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Burns v. Joyner

United States District Court, D. South Carolina, Florence Division

August 22, 2018

Clinton Burns III, # 30564-004, Petitioner,
v.
H Joyner, Warden, Respondent.

          REPORT AND RECOMMENDATION

          THOMAS E. ROGERS, III UNITED STATES MAGISTRATE JUDGE

         The Petitioner, Clinton Burns, (“Petitioner”), appearing pro se, filed this petition for writ of habeas corpus pursuant to 28 U.S.C. § 2241[1] on April 11, 2018.[2]The Respondent filed a motion to dismiss or, in the alternative, a motion for summary judgment along with a return containing supporting memorandum and exhibits. (ECF No. 27). The undersigned issued an order filed July 12, 2018, pursuant to Roseboro v. Garrison, 528 F.2d 309 (4th Cir.1975), advising the Petitioner of the motion and the possible consequences if he failed to respond adequately. (ECF No. 29). Petitioner filed a response on July 23, 2018. (ECF No.32).

         ARGUMENTS

         Petitioner is currently incarcerated at the Federal Correctional Institution Estill in South Carolina. Petitioner is seeking relief pursuant to 28 U.S.C. § 2241. Petitioner was convicted and sentenced in the Southern District of Florida in June 1995 for possession with intent to distribute cocaine base under 21 U.S.C. § 841(a)(1)(262 months to run concurrently) and conspiracy with intent to distribute cocaine base, under 21 U.S.C. § 846(life). Sentence enhancements were sought under 21 U.S.C. § 841 and § 851. (Attribution was 61.4 grams of cocaine base. (95-cr-6031-MGC, S.D. Fl., ECF No. 413)). Petitioner was sentenced to life. The Eleventh Circuit affirmed in November 1997; the United States Supreme Court denied direct appellate review. Petitioner filed a § 2255 motion in October 1998, which was denied in November 1999 and the Eleventh Circuit denied a certificate of appealability.

         Petitioner asserts he meets the four part test announced in Wheeler. Petitioner seeks relief from his allegedly illegal sentence and requests to be resentenced without the use of non-qualifying state convictions. Petitioner asserts the governments' § 851 Notice of enhancement listed:

1- possession of marijuana(85-)
2- possession of cocaine (Petitioner argues the charge was actually tampering with evidence a non-predicate under § 851 enhancement)(90-)
3- delivery of cocaine (Petitioner argues his record has no such conviction) (91-)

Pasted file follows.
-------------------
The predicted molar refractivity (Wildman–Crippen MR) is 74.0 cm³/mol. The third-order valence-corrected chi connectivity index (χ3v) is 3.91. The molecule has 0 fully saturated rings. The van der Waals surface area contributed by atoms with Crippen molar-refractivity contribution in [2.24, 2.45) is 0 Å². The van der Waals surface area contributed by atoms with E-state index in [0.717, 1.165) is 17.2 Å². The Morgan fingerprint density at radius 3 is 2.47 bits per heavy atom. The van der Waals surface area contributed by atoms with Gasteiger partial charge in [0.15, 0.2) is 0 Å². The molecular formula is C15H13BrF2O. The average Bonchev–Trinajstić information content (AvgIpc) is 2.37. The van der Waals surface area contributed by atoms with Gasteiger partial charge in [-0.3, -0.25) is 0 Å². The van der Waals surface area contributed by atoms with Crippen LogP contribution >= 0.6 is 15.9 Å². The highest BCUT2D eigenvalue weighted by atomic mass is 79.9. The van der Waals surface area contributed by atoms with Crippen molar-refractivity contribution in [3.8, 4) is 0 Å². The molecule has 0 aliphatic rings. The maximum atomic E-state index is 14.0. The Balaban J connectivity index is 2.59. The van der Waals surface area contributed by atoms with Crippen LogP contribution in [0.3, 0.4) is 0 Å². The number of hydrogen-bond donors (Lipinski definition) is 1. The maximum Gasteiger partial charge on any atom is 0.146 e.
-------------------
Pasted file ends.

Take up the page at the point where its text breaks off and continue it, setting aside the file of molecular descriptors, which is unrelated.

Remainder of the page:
4- delivery within 1000 feet of school (Petitioner argues this was a co- defendant's conviction and not his conviction) (91-)
5-possession of cocaine and marijuana (Petitioner argues was not punishable by more than 1 year) (92-)

(ECF No. 1).

         Petitioner argues his sentence should not have been increased due to the misinformation regarding his prior record. Petitioner argues without the use of convictions in 1991 and 1992, his mandatory minimum would be 262 months. Petitioner contends his sentence was issued based on an erroneous mandatory minimum. Plaintiff cites to Wheeler and Simmons cases as support.

         Petitioner attached the government's Notice of Sentencing Enhancements from the 1995 convictions. It states that under 21 U.S.C. § 841 and § 851 and 18 U.S.C. § 3559(c) each of the following offenses qualifies as a predicate offense for statutory enhancement for life: (same five convictions as Petitioner cited, as listed above. ECF No. 1-2 at 2-3). Other attachments show the 90- case number, the second listed conviction for enhancement above, is a count of tampering with physical evidence with probation, then revocation, then 2.5 year sentence. (However, the facts surrounding the conviction and used at sentencing are that he swallowed cocaine). Plaintiff's sentence was enhanced to life under 21 U.S.C. § 851(a)(1) on count 1 for the 1995 conviction. ECF No. 1-2 at 12.

         “[D]efendants convicted in federal court are obliged to seek habeas relief from their convictions and sentences through § 2255.” Rice v. Rivera, 617 F.3d 802, 807 (4th Cir. 2010) (citing In re Vial, 115 F.3d 1192, 1194 (4th Cir. 1997)). Petitioner cannot challenge his federal conviction and ...


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